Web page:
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Rainbow trout: Survival of the shyest?

Date:
October 22, 2012
Source:
Springer Science+Business Media
Summary:
A fish's personality can influence how it responds to, and learns from threats, according to a new study. The work, looking at how personality influences a fish's memory of a predator threat, shows that bold trout forget predator odor, and hence potentially predator threat, quicker than shy trout.
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A fish's personality can influence how it responds to, and learns from threats, according to a new study by Professor Grant Brown from Concordia University in Canada and his colleagues. Their work, looking at how personality influences a fish's memory of a predator threat, shows that bold trout forget predator odor, and hence potentially predator threat, quicker than shy trout. The research is published online in Springer's journal Behavioral Ecology and Sociobiology.

A prey's ability to balance the conflicting demands of avoiding predators and foraging, defending territories and/or mating depends on the availability of reliable information regarding predator threats. As predators can be present in different locations and at different times, learning and retaining information about a predator threat, and being able to recall it at a later stage, is key to better assess relevant threats in the future.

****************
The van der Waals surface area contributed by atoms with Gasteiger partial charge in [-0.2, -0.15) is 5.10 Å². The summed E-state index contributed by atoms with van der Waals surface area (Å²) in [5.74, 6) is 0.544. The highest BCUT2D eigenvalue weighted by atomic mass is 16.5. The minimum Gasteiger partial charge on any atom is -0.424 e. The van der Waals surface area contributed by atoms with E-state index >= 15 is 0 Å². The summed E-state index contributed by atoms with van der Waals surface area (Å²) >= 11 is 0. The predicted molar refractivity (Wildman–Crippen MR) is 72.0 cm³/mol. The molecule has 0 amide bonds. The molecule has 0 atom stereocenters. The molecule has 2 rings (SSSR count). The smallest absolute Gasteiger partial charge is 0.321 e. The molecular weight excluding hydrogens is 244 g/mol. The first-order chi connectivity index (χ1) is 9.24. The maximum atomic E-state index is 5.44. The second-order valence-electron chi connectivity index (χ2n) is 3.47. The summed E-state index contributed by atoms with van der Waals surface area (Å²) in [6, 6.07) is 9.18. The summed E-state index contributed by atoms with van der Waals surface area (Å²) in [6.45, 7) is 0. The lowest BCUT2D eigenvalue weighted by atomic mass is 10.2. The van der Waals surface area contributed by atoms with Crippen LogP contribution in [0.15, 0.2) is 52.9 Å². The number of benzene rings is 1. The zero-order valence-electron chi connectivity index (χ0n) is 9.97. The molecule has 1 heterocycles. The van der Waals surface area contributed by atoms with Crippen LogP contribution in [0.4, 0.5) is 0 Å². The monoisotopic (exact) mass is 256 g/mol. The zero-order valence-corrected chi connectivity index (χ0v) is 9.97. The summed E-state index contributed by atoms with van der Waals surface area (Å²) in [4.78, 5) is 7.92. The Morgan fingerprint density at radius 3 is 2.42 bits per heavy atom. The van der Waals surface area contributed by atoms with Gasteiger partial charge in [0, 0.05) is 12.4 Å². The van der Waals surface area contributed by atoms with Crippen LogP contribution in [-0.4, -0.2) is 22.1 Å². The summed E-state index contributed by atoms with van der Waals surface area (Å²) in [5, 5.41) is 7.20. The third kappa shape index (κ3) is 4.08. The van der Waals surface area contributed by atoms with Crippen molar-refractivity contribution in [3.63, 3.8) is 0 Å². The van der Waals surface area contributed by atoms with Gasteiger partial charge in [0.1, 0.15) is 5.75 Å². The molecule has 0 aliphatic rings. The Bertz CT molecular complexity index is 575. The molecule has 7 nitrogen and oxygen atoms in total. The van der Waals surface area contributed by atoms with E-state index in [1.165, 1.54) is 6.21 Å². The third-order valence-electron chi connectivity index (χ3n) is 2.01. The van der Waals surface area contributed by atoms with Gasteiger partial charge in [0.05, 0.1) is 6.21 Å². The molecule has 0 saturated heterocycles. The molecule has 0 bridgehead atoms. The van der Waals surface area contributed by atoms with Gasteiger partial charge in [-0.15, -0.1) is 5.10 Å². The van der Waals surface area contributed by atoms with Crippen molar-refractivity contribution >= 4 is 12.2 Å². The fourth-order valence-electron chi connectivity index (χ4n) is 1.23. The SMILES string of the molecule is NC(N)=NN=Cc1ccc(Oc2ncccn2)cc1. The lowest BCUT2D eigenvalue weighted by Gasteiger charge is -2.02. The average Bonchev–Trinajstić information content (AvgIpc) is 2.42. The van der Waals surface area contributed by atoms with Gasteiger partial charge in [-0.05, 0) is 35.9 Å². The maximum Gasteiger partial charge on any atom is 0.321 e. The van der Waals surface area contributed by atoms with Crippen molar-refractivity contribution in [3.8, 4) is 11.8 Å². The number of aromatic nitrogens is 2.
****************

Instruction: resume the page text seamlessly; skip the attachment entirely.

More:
Brown and team studied how long juvenile rainbow trout retained information they had previously learned about a predator, and whether the duration of retention was influenced by the fish's personality i.e. whether they were 'shy' or 'bold'.

The trout were classified as either shy or bold depending on how quickly they escaped from test tanks once a movable Plexiglas barrier was removed. Those who moved quickly displayed risk-taking behavior -- the bold fish; those who moved more cautiously were avoiding risk -- the shy fish.

The researchers conditioned the individual trout to recognize the odor of pumpkinseed, a freshwater fish and trout predator. They then tested whether they still recognised the odor, both 24 hours and eight days later.

They found that the fish's personality shaped how long the information was retained. Although there was no difference in the fish's odor recognition during the conditioning phase or after 24 hours, shy trout continued to demonstrate a learned response to pumpkinseed odor eight days later, while bold trout did not. These results suggest that the behavioral tactic employed at the time of conditioning i.e. risk-taking or risk-avoiding, influences the memory window of acquired information.


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The above story is based on materials provided by Springer Science+Business Media. Note: Materials may be edited for content and length.


Journal Reference:

  1. G. E. Brown, M. C. O. Ferrari, P. H. Malka, L. Fregeau, L. Kayello, D. P. Chivers. Retention of acquired predator recognition among shy versus bold juvenile rainbow trout. Behavioral Ecology and Sociobiology, 2012; DOI: 10.1007/s00265-012-1422-4

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Springer Science+Business Media. "Rainbow trout: Survival of the shyest?." ScienceDaily. ScienceDaily, 22 October 2012. <www.sciencedaily.com/releases/2012/10/121022112914.htm>.
Springer Science+Business Media. (2012, October 22). Rainbow trout: Survival of the shyest?. ScienceDaily. Retrieved April 25, 2015 from www.sciencedaily.com/releases/2012/10/121022112914.htm
Springer Science+Business Media. "Rainbow trout: Survival of the shyest?." ScienceDaily. www.sciencedaily.com/releases/2012/10/121022112914.htm (accessed April 25, 2015).

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